Why am I not surprised that President Bush vetoed the healthcare bill that would have maintained insurance for thousands and thousands of American children who otherwise won't have it?
We used to pay for private healthcare. It was terribly expensive and ate up nearly a huge chunk our income. We spent more each month on insurance premiums than we did on food or house payments. In fact, we spent more on health insurance each month than we did on any other single budget item. And that doesn't count deductibles or services that were not eligible.
I've got friends who work hard, make a decent living, and can't afford health insurance. They may or may not have qualified for the program President Bush offered. But I know they live in fear of their children getting in a serious accident or developing a major illness.
Healthcare expenses in this country have resulted in a situation where wealthy people can have extraordinary and/or optional procedures that cost huge amounts of money, while others are reduced to using emergency only care.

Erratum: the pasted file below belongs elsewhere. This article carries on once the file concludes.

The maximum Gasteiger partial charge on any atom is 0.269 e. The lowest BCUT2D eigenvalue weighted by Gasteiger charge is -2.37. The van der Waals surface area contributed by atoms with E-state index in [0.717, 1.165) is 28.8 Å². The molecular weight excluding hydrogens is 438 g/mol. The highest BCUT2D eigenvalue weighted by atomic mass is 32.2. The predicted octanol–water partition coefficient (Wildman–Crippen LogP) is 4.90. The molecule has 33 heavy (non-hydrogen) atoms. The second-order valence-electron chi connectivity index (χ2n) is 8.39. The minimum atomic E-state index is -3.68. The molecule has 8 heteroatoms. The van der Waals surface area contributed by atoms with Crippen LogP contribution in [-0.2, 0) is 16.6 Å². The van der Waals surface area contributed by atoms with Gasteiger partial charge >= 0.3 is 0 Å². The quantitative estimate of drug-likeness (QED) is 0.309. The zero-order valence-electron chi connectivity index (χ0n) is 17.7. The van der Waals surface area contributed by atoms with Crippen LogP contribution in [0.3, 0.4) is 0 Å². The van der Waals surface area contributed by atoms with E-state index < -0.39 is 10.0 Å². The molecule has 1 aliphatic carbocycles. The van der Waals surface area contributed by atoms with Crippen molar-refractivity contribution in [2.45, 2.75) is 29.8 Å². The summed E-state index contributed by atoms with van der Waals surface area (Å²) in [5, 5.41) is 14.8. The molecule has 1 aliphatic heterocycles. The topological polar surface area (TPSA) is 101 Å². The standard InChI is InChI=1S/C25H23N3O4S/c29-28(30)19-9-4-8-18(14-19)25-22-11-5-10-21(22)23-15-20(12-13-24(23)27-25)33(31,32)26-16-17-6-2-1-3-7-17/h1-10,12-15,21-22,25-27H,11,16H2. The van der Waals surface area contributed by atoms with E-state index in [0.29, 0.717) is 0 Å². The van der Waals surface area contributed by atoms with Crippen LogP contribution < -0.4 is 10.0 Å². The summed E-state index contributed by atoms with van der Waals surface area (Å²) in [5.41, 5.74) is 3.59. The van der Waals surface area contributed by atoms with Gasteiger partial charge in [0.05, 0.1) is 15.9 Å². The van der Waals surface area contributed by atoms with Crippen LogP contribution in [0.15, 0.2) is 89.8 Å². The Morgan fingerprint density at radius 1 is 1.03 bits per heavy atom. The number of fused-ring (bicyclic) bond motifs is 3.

Bush has always had a blind spot when it comes to the realities of living life as a middle income American. (Among his many blind spots, let me say.) This is one of the big problems of the Republican party in general. They are willing to spend billions of dollars a day bombing Iraq for our corporations, but can't finance a far smaller expenditure that would help your average American have a decent life, free from anxiety and stress. Compassion is clearly a value many of our politicians need to learn.